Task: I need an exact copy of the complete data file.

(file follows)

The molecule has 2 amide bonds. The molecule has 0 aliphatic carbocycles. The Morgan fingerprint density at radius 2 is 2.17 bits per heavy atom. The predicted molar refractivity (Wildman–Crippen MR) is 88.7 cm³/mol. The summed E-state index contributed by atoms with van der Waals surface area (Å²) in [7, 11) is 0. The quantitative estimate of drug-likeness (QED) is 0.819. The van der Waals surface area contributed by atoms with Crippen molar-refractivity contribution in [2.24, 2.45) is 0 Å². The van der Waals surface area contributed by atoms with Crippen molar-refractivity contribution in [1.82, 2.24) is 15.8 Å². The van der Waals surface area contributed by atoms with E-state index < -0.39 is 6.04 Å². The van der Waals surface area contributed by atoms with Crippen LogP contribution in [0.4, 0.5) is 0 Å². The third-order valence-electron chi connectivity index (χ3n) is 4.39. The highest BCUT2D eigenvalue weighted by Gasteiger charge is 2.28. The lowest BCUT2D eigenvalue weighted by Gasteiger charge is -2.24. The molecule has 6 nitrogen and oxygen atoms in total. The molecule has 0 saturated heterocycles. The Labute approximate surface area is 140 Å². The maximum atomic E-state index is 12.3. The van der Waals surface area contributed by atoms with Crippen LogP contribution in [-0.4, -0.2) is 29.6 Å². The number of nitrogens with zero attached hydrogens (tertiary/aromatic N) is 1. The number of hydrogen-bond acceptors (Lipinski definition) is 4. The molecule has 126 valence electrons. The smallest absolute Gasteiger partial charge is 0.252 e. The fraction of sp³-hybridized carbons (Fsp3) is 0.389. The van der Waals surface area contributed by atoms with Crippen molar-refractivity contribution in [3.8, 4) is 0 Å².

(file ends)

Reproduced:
The molecule has 2 amide bonds. The molecule has 0 aliphatic carbocycles. The Morgan fingerprint density at radius 2 is 2.17 bits per heavy atom. The predicted molar refractivity (Wildman–Crippen MR) is 88.7 cm³/mol. The summed E-state index contributed by atoms with van der Waals surface area (Å²) in [7, 11) is 0. The quantitative estimate of drug-likeness (QED) is 0.819. The van der Waals surface area contributed by atoms with Crippen molar-refractivity contribution in [2.24, 2.45) is 0 Å². The van der Waals surface area contributed by atoms with Crippen molar-refractivity contribution in [1.82, 2.24) is 15.8 Å². The van der Waals surface area contributed by atoms with E-state index < -0.39 is 6.04 Å². The van der Waals surface area contributed by atoms with Crippen LogP contribution in [0.4, 0.5) is 0 Å². The third-order valence-electron chi connectivity index (χ3n) is 4.39. The highest BCUT2D eigenvalue weighted by Gasteiger charge is 2.28. The lowest BCUT2D eigenvalue weighted by Gasteiger charge is -2.24. The molecule has 6 nitrogen and oxygen atoms in total. The molecule has 0 saturated heterocycles. The Labute approximate surface area is 140 Å². The maximum atomic E-state index is 12.3. The van der Waals surface area contributed by atoms with Crippen LogP contribution in [-0.4, -0.2) is 29.6 Å². The number of nitrogens with zero attached hydrogens (tertiary/aromatic N) is 1. The number of hydrogen-bond acceptors (Lipinski definition) is 4. The molecule has 126 valence electrons. The smallest absolute Gasteiger partial charge is 0.252 e. The fraction of sp³-hybridized carbons (Fsp3) is 0.389. The van der Waals surface area contributed by atoms with Crippen molar-refractivity contribution in [3.8, 4) is 0 Å².